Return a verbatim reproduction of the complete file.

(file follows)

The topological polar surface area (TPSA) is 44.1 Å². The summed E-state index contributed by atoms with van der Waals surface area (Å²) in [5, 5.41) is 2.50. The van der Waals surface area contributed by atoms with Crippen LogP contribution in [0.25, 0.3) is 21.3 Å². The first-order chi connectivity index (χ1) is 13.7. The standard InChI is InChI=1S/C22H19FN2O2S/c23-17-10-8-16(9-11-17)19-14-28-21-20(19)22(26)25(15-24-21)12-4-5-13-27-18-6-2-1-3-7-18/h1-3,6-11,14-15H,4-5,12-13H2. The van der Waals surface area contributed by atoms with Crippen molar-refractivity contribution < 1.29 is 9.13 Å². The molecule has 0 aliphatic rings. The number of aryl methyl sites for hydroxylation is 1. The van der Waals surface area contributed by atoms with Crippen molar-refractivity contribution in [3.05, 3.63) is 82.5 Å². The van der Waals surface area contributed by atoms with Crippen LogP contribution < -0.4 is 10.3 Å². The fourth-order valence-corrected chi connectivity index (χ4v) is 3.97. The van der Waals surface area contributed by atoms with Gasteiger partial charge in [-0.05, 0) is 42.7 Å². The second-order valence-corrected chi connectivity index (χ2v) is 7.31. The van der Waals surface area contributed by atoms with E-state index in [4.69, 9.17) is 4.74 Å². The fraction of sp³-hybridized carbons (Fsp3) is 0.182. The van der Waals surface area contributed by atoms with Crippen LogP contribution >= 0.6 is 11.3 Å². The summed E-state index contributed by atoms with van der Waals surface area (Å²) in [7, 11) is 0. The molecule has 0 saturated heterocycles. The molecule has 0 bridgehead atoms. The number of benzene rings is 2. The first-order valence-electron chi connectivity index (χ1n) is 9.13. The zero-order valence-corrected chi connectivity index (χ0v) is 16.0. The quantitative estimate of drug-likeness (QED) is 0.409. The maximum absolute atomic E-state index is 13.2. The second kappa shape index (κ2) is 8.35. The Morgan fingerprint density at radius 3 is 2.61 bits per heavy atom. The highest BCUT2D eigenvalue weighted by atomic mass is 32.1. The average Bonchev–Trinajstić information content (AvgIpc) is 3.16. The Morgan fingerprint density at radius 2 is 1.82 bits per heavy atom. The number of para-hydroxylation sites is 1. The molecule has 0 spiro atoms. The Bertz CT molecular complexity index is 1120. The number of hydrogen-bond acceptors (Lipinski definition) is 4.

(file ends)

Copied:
The topological polar surface area (TPSA) is 44.1 Å². The summed E-state index contributed by atoms with van der Waals surface area (Å²) in [5, 5.41) is 2.50. The van der Waals surface area contributed by atoms with Crippen LogP contribution in [0.25, 0.3) is 21.3 Å². The first-order chi connectivity index (χ1) is 13.7. The standard InChI is InChI=1S/C22H19FN2O2S/c23-17-10-8-16(9-11-17)19-14-28-21-20(19)22(26)25(15-24-21)12-4-5-13-27-18-6-2-1-3-7-18/h1-3,6-11,14-15H,4-5,12-13H2. The van der Waals surface area contributed by atoms with Crippen molar-refractivity contribution < 1.29 is 9.13 Å². The molecule has 0 aliphatic rings. The number of aryl methyl sites for hydroxylation is 1. The van der Waals surface area contributed by atoms with Crippen molar-refractivity contribution in [3.05, 3.63) is 82.5 Å². The van der Waals surface area contributed by atoms with Crippen LogP contribution < -0.4 is 10.3 Å². The fourth-order valence-corrected chi connectivity index (χ4v) is 3.97. The van der Waals surface area contributed by atoms with Gasteiger partial charge in [-0.05, 0) is 42.7 Å². The second-order valence-corrected chi connectivity index (χ2v) is 7.31. The van der Waals surface area contributed by atoms with E-state index in [4.69, 9.17) is 4.74 Å². The fraction of sp³-hybridized carbons (Fsp3) is 0.182. The van der Waals surface area contributed by atoms with Crippen LogP contribution >= 0.6 is 11.3 Å². The summed E-state index contributed by atoms with van der Waals surface area (Å²) in [7, 11) is 0. The molecule has 0 saturated heterocycles. The molecule has 0 bridgehead atoms. The number of benzene rings is 2. The first-order valence-electron chi connectivity index (χ1n) is 9.13. The zero-order valence-corrected chi connectivity index (χ0v) is 16.0. The quantitative estimate of drug-likeness (QED) is 0.409. The maximum absolute atomic E-state index is 13.2. The second kappa shape index (κ2) is 8.35. The Morgan fingerprint density at radius 3 is 2.61 bits per heavy atom. The highest BCUT2D eigenvalue weighted by atomic mass is 32.1. The average Bonchev–Trinajstić information content (AvgIpc) is 3.16. The Morgan fingerprint density at radius 2 is 1.82 bits per heavy atom. The number of para-hydroxylation sites is 1. The molecule has 0 spiro atoms. The Bertz CT molecular complexity index is 1120. The number of hydrogen-bond acceptors (Lipinski definition) is 4.